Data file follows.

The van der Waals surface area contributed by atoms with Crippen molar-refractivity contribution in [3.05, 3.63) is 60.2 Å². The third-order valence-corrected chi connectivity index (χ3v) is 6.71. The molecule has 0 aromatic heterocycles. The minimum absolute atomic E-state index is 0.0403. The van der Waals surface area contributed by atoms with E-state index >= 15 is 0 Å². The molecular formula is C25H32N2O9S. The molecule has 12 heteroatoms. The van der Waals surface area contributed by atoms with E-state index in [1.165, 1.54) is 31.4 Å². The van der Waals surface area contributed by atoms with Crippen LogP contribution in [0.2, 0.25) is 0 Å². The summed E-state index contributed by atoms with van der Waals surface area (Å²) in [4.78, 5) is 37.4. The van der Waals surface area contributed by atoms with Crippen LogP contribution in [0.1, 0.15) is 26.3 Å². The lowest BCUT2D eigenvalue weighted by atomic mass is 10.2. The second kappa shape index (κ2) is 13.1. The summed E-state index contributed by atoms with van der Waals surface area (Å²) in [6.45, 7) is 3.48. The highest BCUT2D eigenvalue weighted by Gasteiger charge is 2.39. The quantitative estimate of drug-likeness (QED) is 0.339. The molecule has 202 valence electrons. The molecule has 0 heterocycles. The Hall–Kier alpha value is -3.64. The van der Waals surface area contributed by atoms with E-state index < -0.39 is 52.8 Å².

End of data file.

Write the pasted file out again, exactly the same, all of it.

The van der Waals surface area contributed by atoms with Crippen molar-refractivity contribution in [3.05, 3.63) is 60.2 Å². The third-order valence-corrected chi connectivity index (χ3v) is 6.71. The molecule has 0 aromatic heterocycles. The minimum absolute atomic E-state index is 0.0403. The van der Waals surface area contributed by atoms with E-state index >= 15 is 0 Å². The molecular formula is C25H32N2O9S. The molecule has 12 heteroatoms. The van der Waals surface area contributed by atoms with E-state index in [1.165, 1.54) is 31.4 Å². The van der Waals surface area contributed by atoms with Crippen LogP contribution in [0.2, 0.25) is 0 Å². The summed E-state index contributed by atoms with van der Waals surface area (Å²) in [4.78, 5) is 37.4. The van der Waals surface area contributed by atoms with Crippen LogP contribution in [0.1, 0.15) is 26.3 Å². The lowest BCUT2D eigenvalue weighted by atomic mass is 10.2. The second kappa shape index (κ2) is 13.1. The summed E-state index contributed by atoms with van der Waals surface area (Å²) in [6.45, 7) is 3.48. The highest BCUT2D eigenvalue weighted by Gasteiger charge is 2.39. The quantitative estimate of drug-likeness (QED) is 0.339. The molecule has 202 valence electrons. The molecule has 0 heterocycles. The Hall–Kier alpha value is -3.64. The van der Waals surface area contributed by atoms with E-state index < -0.39 is 52.8 Å².